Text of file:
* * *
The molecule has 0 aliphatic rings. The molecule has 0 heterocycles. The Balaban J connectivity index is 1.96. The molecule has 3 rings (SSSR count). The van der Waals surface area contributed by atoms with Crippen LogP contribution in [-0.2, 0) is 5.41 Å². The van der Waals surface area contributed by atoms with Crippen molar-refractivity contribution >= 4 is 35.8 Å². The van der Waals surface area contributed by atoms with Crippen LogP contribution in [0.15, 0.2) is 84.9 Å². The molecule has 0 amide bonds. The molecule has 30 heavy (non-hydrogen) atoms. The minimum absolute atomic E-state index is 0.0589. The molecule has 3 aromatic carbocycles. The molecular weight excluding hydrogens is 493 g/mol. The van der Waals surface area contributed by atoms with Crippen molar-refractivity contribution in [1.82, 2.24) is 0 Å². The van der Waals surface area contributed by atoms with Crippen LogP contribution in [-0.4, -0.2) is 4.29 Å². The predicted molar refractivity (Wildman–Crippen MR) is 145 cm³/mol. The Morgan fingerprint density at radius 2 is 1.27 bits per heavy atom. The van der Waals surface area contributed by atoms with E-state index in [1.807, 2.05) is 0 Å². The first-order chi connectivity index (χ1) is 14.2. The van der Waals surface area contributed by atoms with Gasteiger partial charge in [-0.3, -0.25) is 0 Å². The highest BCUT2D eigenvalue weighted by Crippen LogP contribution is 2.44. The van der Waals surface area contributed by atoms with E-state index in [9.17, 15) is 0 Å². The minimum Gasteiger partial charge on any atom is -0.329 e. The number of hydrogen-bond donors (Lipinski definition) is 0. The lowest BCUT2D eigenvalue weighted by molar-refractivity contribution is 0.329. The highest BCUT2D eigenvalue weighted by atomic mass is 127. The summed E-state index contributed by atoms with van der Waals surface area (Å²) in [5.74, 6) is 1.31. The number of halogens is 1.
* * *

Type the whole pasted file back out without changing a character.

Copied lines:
The molecule has 0 aliphatic rings. The molecule has 0 heterocycles. The Balaban J connectivity index is 1.96. The molecule has 3 rings (SSSR count). The van der Waals surface area contributed by atoms with Crippen LogP contribution in [-0.2, 0) is 5.41 Å². The van der Waals surface area contributed by atoms with Crippen molar-refractivity contribution >= 4 is 35.8 Å². The van der Waals surface area contributed by atoms with Crippen LogP contribution in [0.15, 0.2) is 84.9 Å². The molecule has 0 amide bonds. The molecule has 30 heavy (non-hydrogen) atoms. The minimum absolute atomic E-state index is 0.0589. The molecule has 3 aromatic carbocycles. The molecular weight excluding hydrogens is 493 g/mol. The van der Waals surface area contributed by atoms with Crippen molar-refractivity contribution in [1.82, 2.24) is 0 Å². The van der Waals surface area contributed by atoms with Crippen LogP contribution in [-0.4, -0.2) is 4.29 Å². The predicted molar refractivity (Wildman–Crippen MR) is 145 cm³/mol. The Morgan fingerprint density at radius 2 is 1.27 bits per heavy atom. The van der Waals surface area contributed by atoms with E-state index in [1.807, 2.05) is 0 Å². The first-order chi connectivity index (χ1) is 14.2. The van der Waals surface area contributed by atoms with Gasteiger partial charge in [-0.3, -0.25) is 0 Å². The highest BCUT2D eigenvalue weighted by Crippen LogP contribution is 2.44. The van der Waals surface area contributed by atoms with E-state index in [9.17, 15) is 0 Å². The minimum Gasteiger partial charge on any atom is -0.329 e. The number of hydrogen-bond donors (Lipinski definition) is 0. The lowest BCUT2D eigenvalue weighted by molar-refractivity contribution is 0.329. The highest BCUT2D eigenvalue weighted by atomic mass is 127. The summed E-state index contributed by atoms with van der Waals surface area (Å²) in [5.74, 6) is 1.31. The number of halogens is 1.